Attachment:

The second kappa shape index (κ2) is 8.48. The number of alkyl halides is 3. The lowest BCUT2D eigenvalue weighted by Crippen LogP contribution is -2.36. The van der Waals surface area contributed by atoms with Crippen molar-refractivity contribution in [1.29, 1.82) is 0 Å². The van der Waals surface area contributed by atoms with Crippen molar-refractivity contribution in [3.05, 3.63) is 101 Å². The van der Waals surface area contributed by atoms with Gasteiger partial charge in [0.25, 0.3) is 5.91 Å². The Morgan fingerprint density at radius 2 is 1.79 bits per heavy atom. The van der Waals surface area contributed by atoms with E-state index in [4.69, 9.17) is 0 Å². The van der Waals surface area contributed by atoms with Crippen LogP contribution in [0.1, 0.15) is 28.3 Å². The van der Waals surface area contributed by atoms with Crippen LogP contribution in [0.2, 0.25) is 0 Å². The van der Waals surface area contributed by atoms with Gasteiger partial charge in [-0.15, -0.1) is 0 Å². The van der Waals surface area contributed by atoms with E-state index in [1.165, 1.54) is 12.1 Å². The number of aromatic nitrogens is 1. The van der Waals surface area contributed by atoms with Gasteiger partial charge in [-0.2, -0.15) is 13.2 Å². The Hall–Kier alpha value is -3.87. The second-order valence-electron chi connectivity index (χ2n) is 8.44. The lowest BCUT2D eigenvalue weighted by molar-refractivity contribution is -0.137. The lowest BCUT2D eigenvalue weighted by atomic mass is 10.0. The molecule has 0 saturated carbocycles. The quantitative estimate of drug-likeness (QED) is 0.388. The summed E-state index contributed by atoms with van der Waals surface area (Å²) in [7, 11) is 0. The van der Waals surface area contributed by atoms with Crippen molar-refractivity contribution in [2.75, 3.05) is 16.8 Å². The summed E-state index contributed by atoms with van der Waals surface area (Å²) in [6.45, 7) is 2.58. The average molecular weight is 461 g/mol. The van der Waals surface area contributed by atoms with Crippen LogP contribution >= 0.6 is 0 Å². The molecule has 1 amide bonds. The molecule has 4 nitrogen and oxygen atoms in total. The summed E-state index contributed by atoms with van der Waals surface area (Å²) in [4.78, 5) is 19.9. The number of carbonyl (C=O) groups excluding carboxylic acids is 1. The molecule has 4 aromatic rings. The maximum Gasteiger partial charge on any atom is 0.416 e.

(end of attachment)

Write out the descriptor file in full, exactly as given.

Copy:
The second kappa shape index (κ2) is 8.48. The number of alkyl halides is 3. The lowest BCUT2D eigenvalue weighted by Crippen LogP contribution is -2.36. The van der Waals surface area contributed by atoms with Crippen molar-refractivity contribution in [1.29, 1.82) is 0 Å². The van der Waals surface area contributed by atoms with Crippen molar-refractivity contribution in [3.05, 3.63) is 101 Å². The van der Waals surface area contributed by atoms with Gasteiger partial charge in [0.25, 0.3) is 5.91 Å². The Morgan fingerprint density at radius 2 is 1.79 bits per heavy atom. The van der Waals surface area contributed by atoms with E-state index in [4.69, 9.17) is 0 Å². The van der Waals surface area contributed by atoms with Crippen LogP contribution in [0.1, 0.15) is 28.3 Å². The van der Waals surface area contributed by atoms with Crippen LogP contribution in [0.2, 0.25) is 0 Å². The van der Waals surface area contributed by atoms with Gasteiger partial charge in [-0.15, -0.1) is 0 Å². The van der Waals surface area contributed by atoms with E-state index in [1.165, 1.54) is 12.1 Å². The number of aromatic nitrogens is 1. The van der Waals surface area contributed by atoms with Gasteiger partial charge in [-0.2, -0.15) is 13.2 Å². The Hall–Kier alpha value is -3.87. The second-order valence-electron chi connectivity index (χ2n) is 8.44. The lowest BCUT2D eigenvalue weighted by molar-refractivity contribution is -0.137. The lowest BCUT2D eigenvalue weighted by atomic mass is 10.0. The molecule has 0 saturated carbocycles. The quantitative estimate of drug-likeness (QED) is 0.388. The summed E-state index contributed by atoms with van der Waals surface area (Å²) in [7, 11) is 0. The van der Waals surface area contributed by atoms with Crippen molar-refractivity contribution in [2.75, 3.05) is 16.8 Å². The summed E-state index contributed by atoms with van der Waals surface area (Å²) in [6.45, 7) is 2.58. The average molecular weight is 461 g/mol. The van der Waals surface area contributed by atoms with Crippen LogP contribution >= 0.6 is 0 Å². The molecule has 1 amide bonds. The molecule has 4 nitrogen and oxygen atoms in total. The summed E-state index contributed by atoms with van der Waals surface area (Å²) in [4.78, 5) is 19.9. The number of carbonyl (C=O) groups excluding carboxylic acids is 1. The molecule has 4 aromatic rings. The maximum Gasteiger partial charge on any atom is 0.416 e.